Papers

C4B*Q0 allotype as risk factor for myocardial infarction

BMJ 1994; 309 doi: https://doi.org/10.1136/bmj.309.6950.313 (Published 30 July 1994) Cite this as: BMJ 1994;309:313
  1. J Kramer,
  2. K Rajczy,
  3. L Hegyi,
  4. T Fulop,
  5. A Mohacsi,
  6. Z Mezei,
  7. M Keltai,
  8. G Blasko,
  9. E Ferenczy,
  10. N Anh-Tuan,
  11. G Fust
  1. Department of Immunopathology, National Institute of Haematology, Blood Transfusion, and Immunology, PO Box 44, Budapest H-1502
  2. Hungary Institute for Gerontology, Semmelweis University Medical School, Budapest Szent Imre Hospital, Budapest 1st Department of Medicine, University Medical School, Debrecen Szent Istvan Hospital, Budapest Hungarian Institute of Cardiology, Budapest
  1. Correspondence to: Dr Kramer
  • Accepted 3 March 1994

The prevalence of the deficient, silent allotype of the C4B gene (C4B*Q0) is lower in elderly than in young healthy people, particularly in men.1 This may reflect increased mortality from some disease in middle aged carriers of the C4B*Q0 gene. We determined the presence of the gene in patients with acute myocardial infarction because myocardial infarction is the leading cause of death among middle aged Hungarians.

Patients, methods, and results

We studied 181 consecutive patients with confirmed Q wave myocardial infarction admitted to four hospital departments between June 1992 and January 1993 (125 men, 56 women, aged 42-78), 93 consecutive patients with symptoms of angina pectoris (65 men, 28 women; aged 43-62) who were examined by coronary angiography (coronarography), and 737 previously tested healthy controls (252 young people aged 22-45 and 485 elderly people aged 60-99).1 Myocardial infarction was diagnosed as typical chest pain lasting at least one hour, an ST segment elevation of at least 1 mm in an electrocardiogram, and typical cardiac enzyme values. We diagnosed inferior and anterior wall infarction in 103 and 70 patients, respectively; in eight patients the localisation of the infarct was uncertain.

We took blood samples from the patients with myocardial infarction within 24 hours of admission and sent them immediately to the laboratory in tubes containing EDTA. Plasma samples were stored at −70°C until tested. C4 allotyping was performed with high voltage electrophoresis, followed by immunofixation with human C4 antibody (Atlantic Antibodies).2,3 We determined aspartate aminotransferase and alanine aminotransferase values serially with commercially available kits (Boehringer Mannheim, Germany). In order to exclude patients with enzyme elevations unrelated to myocardial infarction, we evaluated peak aspartate aminotransferase values only in patients whose alanine aminotransferase values had not increased concomitantly. Patients with raised aspartate aminotransferase values at the first determination were also excluded from the further evaluation.

The prevalence of C4 allotypes was significantly higher in patients with myocardial infarction than in the healthy elderly controls (27.6% v 10.7%; P<0.0001) - the only significant difference between the patients and the controls. After age matching, which was possible only in those aged 60-79, 38% (24/63) of male patients and 8% (10/133) of healthy men carried the C4B*Q0 allotype (P<0.0001). The odds ratio of a 60-79 year old man with acute myocardial infarction being a C4B*Q0 carrier compared with his healthy counterpart was 7.57 (95% confidence interval 3.31 to 17.2); in women this odds ratio was 0.84 (0.33 to 2.16).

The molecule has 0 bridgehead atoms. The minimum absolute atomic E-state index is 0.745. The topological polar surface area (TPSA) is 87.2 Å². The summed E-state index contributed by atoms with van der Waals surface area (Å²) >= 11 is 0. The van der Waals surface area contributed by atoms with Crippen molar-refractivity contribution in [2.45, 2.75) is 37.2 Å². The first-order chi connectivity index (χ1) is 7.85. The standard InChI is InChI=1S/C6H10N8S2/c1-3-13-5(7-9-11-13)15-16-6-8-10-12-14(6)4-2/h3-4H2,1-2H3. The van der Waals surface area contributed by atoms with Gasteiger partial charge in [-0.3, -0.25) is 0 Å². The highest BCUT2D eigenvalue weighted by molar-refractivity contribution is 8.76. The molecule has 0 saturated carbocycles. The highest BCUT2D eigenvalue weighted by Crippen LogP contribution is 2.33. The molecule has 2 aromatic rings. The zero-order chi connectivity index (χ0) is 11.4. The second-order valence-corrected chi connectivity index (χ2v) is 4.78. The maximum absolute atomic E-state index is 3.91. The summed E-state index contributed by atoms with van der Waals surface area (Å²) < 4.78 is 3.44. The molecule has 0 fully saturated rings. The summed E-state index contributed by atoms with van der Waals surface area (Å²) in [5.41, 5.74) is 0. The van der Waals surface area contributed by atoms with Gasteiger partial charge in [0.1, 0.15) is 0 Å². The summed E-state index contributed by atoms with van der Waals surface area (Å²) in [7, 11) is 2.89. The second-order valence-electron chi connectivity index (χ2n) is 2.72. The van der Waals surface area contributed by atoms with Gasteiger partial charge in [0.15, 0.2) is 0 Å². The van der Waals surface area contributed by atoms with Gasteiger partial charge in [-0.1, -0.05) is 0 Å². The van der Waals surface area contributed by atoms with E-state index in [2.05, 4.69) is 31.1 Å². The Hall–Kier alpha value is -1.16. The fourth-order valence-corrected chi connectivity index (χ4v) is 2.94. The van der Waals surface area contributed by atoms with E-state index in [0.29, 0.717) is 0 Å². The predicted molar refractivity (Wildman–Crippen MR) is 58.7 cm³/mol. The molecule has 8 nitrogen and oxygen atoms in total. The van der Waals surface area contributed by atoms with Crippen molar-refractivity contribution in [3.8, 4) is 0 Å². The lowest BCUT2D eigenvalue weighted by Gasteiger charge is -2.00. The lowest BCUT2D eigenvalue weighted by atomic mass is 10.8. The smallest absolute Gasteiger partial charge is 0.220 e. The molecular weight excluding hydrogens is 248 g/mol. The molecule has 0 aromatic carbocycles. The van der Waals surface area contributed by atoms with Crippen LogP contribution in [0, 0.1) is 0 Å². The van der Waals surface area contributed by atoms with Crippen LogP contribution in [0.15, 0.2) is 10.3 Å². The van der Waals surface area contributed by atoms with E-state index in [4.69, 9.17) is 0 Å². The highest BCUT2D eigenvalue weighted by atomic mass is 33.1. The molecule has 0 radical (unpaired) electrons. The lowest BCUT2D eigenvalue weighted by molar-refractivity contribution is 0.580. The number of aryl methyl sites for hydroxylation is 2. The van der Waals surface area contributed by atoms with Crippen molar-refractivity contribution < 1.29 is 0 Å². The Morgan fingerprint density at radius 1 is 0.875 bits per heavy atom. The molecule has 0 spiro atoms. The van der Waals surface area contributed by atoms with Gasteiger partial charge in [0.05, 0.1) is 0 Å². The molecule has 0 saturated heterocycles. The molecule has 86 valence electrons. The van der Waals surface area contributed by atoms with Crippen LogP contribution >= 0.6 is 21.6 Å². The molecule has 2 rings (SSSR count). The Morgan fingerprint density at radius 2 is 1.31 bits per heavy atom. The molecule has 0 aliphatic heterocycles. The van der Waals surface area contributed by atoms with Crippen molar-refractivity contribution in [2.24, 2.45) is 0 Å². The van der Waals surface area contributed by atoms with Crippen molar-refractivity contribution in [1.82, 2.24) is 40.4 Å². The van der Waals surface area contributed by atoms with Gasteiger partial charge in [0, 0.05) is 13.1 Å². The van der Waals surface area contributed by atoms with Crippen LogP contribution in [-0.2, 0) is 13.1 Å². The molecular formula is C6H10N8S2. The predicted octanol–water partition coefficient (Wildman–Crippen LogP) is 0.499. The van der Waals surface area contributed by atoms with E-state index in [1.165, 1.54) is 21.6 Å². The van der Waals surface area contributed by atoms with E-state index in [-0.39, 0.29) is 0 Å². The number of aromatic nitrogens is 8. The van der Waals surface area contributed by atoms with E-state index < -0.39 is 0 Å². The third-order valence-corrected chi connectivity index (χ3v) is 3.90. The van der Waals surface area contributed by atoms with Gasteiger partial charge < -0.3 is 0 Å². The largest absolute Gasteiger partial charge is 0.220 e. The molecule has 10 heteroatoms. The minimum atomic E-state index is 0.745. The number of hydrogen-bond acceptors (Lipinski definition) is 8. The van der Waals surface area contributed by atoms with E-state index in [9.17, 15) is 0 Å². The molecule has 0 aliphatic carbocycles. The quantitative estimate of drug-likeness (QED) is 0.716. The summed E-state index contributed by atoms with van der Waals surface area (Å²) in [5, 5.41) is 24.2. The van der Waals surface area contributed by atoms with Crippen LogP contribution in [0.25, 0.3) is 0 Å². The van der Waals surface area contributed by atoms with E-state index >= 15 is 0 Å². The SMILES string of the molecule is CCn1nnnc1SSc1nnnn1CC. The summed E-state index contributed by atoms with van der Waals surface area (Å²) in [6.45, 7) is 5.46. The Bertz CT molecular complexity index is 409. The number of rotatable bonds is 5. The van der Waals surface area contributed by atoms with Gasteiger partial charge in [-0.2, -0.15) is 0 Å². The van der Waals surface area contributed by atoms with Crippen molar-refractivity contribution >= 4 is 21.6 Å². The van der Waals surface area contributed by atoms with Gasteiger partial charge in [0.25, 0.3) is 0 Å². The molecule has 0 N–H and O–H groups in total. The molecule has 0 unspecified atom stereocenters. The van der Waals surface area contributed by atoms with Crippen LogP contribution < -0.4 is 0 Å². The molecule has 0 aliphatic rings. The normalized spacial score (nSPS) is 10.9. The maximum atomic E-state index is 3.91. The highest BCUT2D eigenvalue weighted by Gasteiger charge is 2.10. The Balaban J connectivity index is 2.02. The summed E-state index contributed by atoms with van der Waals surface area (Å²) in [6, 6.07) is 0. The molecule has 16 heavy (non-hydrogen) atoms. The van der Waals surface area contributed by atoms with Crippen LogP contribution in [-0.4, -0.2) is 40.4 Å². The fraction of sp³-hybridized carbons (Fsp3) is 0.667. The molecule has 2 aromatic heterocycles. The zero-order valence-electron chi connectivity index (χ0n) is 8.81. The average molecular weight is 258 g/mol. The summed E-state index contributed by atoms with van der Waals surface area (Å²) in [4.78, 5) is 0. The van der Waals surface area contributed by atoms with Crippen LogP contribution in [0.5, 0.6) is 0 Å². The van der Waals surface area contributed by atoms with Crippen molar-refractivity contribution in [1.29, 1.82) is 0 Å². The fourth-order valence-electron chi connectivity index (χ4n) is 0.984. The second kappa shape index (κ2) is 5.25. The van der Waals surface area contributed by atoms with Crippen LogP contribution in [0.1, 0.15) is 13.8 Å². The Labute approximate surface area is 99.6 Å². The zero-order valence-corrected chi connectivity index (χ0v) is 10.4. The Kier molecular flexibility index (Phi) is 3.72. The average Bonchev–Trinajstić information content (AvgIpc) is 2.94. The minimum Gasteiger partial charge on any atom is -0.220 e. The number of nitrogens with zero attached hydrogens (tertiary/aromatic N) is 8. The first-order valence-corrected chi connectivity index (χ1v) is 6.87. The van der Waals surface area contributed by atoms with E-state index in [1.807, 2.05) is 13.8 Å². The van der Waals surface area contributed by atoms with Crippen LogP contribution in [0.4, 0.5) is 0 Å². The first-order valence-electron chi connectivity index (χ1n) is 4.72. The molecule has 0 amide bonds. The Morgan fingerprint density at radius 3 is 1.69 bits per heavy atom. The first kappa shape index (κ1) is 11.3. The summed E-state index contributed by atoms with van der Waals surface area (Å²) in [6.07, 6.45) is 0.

The C4B*Q0 carrier state influenced the outcome of myocardial infarction (table). The odds ratio of dying was significantly higher for men who carried the gene compared with those who did not (18.0 (2.1 to 153) in homozygous men and 5.53 (1.21 to 25.4) in heterozygous men). Data on women were insufficient to calculate odds ratios.

Outcome of Q wave myocardial infarction in patients with or without C4B*Q0 allotype

View this table:

Average peak aspartate aminotransferase values were significantly higher in patients who carried the C4B*Q0 gene than in those who did not (218 U/ml (median 195 U/ml, range 20-635 U/ml) v 145 U/ml (median 120 U/ml, range 12-506 U/ml; P=0.040 by Mann-Whitney U test). Similarly, the proportion of patients with a peak aspartate aminotransferase value greater than 200 U/ml was significantly higher in those who carried the C4B*Q0 gene (52.7% v 26.5%; X2 <0.01). Coronarography did not show any difference in the severity of coronary heart disease according to presence of the C4B*Q0 gene.

Comment

We found that the prevalence of the C4B*Q0 gene was higher in men with myocardial infarction than in controls and that peak aspartate aminotransferase values and mortality from infarction were higher among those who carried the gene than among those who did not. The extent of myocardial infarction is related to peak aspartate aminotransferase values,4 and both early and late (up to five years) mortality are adversely affected by increased size of infarct.5 The C4B*Q0 allotype therefore seems to be associated with a poor prognosis after infarction. We conclude that people who carry the gene have a shorter life expectancy,1 partly because of their higher mortality from myocardial infarction, the leading cause of death among middle aged and elderly Hungarians.

This work was supported by the National Scientific Research Foundation (OTKA 211). We thank Peter Vargha (Semmelweis University Medical School, Budapest) for his help in statistical analysis.

References

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